In addition, while CC operations are capable of drastically reducing CO², they can add other pollutants to the air. The amounts of kind of pollutants depend on the technology, and range from ammonia and nitrogen oxides (NO and NO²) to sulfur oxides and disulfur oxides (SO, SO², SO³, S²O, S²O³. etc.). However, researchers are developing new techniques which they hope will reduce both costs and consumption and not generate additional pollutants.
A good example of the Carbon Capture process is the Petro Nova project, a coal-fired power plant in Texas. This plant began being upgraded by the US Dept. of Energy (DOE) in 2014 to accommodate the largest post-combustion carbon-capture operation in the world.
Consisting of filters that would capture the emissions, and infrastructure that would place it back in the Earth, the DOE estimates that this operation will be capable of capturing 1.4 million tons of CO2 that previously would have been released into the air.
In the case of pre-combustion, CO² is trapped before the fossil fuel is even burned. Here, coal, oil or natural gas is heated in pure oxygen, resulting in a mix of carbon monoxide and hydrogen. This mix is then treated in a catalytic converter with steam, which then produces more hydrogen and carbon dioxide.
These gases are then fed into flasks where they are treated with amine (which binds with the CO² but not hydrogen); the mixture is then heated, causing the CO² to rise where it can be collected. In the final process (oxy-fuel combustion), fossil fuel is burned in oxygen, resulting in a gas mixture of steam and CO². The steam and carbon dioxide are separated by cooling and compressing the gas stream, and once separated, the CO² is removed.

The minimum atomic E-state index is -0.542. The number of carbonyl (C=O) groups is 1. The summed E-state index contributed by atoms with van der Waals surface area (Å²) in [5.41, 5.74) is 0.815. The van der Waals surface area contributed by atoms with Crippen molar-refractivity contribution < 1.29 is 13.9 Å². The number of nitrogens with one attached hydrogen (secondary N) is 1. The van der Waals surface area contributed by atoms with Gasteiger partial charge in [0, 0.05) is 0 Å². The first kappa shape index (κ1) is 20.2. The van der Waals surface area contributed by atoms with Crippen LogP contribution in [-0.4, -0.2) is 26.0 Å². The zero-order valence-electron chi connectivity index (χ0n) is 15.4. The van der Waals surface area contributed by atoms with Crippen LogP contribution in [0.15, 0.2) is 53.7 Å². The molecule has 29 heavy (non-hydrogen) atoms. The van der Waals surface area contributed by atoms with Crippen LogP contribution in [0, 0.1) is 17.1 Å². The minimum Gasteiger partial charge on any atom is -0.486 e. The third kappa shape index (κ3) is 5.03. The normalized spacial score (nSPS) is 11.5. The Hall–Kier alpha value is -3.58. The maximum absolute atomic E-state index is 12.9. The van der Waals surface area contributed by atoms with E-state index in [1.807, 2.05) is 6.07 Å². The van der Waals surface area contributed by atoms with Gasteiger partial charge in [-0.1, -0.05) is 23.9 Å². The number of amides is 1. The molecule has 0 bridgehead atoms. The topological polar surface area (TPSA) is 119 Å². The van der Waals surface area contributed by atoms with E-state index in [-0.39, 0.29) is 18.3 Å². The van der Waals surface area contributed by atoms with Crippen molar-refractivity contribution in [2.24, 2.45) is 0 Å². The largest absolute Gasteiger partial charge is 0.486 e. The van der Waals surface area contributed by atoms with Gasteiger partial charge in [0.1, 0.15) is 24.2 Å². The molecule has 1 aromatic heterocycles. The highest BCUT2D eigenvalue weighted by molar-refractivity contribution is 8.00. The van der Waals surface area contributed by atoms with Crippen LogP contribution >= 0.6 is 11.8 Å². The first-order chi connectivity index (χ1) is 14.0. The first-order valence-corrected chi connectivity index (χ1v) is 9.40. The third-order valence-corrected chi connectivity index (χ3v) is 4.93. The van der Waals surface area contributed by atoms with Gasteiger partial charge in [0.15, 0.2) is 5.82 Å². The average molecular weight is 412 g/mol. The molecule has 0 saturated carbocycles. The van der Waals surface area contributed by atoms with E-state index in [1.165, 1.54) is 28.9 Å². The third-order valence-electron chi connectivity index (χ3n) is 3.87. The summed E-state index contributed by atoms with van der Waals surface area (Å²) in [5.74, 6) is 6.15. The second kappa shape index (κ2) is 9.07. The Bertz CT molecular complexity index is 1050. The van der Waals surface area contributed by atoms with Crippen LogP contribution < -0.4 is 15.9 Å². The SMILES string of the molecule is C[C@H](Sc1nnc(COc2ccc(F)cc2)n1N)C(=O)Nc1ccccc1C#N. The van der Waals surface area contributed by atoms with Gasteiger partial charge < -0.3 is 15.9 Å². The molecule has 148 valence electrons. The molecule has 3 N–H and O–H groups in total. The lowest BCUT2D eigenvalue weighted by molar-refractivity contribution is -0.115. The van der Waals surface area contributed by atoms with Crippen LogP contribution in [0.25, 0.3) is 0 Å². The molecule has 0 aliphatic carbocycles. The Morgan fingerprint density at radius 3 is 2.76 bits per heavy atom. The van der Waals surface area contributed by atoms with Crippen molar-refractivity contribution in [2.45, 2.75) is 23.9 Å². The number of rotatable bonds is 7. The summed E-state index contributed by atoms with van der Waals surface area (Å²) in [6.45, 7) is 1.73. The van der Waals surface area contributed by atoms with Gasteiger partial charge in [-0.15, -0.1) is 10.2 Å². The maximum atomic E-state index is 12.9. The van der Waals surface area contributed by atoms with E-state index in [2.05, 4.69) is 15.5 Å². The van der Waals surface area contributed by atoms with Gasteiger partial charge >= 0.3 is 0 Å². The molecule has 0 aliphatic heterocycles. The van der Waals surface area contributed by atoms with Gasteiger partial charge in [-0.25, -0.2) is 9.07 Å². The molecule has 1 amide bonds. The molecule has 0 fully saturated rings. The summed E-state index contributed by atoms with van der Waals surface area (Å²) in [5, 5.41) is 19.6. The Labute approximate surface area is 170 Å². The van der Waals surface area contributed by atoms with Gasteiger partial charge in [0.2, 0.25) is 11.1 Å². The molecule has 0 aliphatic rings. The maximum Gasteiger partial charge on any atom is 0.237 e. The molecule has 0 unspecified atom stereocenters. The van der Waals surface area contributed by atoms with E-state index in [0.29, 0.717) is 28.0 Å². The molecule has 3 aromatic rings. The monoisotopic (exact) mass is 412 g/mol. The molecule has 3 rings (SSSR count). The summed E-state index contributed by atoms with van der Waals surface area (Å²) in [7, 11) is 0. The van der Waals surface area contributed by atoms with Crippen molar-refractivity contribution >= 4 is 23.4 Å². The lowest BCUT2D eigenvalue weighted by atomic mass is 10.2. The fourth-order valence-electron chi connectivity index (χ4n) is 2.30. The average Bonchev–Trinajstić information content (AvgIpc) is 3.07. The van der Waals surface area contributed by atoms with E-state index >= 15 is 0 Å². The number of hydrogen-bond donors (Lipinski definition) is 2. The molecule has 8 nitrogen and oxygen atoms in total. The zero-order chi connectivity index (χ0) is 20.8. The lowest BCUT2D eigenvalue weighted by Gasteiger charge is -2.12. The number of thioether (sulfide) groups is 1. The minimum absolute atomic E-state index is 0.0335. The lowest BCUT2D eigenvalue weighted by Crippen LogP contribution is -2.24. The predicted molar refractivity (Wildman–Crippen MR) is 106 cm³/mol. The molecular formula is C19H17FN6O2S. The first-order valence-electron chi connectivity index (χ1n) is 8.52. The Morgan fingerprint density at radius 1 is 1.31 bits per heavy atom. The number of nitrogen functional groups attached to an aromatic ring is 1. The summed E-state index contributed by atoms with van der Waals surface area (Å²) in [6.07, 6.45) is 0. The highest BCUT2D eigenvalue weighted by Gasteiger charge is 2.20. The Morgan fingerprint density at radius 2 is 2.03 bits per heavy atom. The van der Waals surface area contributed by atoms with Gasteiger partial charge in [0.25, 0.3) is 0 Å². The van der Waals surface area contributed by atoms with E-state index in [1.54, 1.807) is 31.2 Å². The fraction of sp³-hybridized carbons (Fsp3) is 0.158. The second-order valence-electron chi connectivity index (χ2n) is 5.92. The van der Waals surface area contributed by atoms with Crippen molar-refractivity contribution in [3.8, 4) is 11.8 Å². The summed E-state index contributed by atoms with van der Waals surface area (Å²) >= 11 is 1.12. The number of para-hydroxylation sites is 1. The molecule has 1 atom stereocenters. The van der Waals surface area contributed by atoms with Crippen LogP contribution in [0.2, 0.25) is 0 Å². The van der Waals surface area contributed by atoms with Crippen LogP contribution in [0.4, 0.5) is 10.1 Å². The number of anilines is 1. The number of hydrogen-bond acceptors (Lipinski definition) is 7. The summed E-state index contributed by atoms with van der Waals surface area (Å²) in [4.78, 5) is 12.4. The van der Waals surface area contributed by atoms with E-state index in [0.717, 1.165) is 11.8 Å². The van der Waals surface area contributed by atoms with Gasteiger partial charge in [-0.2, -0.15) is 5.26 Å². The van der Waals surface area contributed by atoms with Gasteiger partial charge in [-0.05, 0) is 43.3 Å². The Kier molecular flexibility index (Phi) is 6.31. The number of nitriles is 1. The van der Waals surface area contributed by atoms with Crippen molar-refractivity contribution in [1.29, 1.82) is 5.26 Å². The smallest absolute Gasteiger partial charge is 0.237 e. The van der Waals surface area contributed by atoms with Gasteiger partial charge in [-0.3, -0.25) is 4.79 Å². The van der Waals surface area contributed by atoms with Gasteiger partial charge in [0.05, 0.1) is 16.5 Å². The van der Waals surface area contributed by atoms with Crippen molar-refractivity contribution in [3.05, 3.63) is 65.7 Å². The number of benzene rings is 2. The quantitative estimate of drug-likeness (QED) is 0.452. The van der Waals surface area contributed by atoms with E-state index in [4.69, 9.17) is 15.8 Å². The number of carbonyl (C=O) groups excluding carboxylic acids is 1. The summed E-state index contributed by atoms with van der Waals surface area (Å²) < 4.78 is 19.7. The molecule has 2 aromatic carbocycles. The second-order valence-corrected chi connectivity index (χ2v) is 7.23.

Other efforts at carbon capture include building urban structures with special facilities to extract CO² from the air. Examples of this include the Torre de Especialidades in Mexico City – a hospital that is surrounded by a 2500 m² facade composed of Prosolve370e. Designed by Berlin-based firm Elegant Embellishments, this specially-shaped facade is able to channel air through its lattices and relies on chemical processes to filter out smog.
China’s Phoenix Towers – a planned-project for a series of towers in Wuhan, China (which will also be the world’s tallest) – is also expected to be equipped with a carbon capture operation. As part of the designers vision of creating a building that is both impressively tall and sustainable, these include special coatings on the outside of the structures that will draw CO² out of the local city air.
Then there’s the idea for “artificial trees“, which was put forward by Professor Klaus Lackner of the Department of Earth and Environmental Engineering at Columbia University. Consisting of plastic fronds that are coated with a resin that contains sodium carbonation – which when combined with carbon dioxide creates sodium bicarbonate (aka. baking soda) – these “trees” consume CO² in much the same way real trees do.
A cost-effective version of the same technology used to scrub CO² from air in submarines and space shuttles, the fronds are then cleaned using water which, when combined with the sodium bicarbonate, yields a solution that can easily be converted into biofuel.
In all cases, the process of Carbon Capture comes down to finding ways to remove harmful pollutants from the air to reduce humanity’s footprint. Storage and reuse also enter into the equation in the hopes of giving researchers more time to develop alternative energy sources.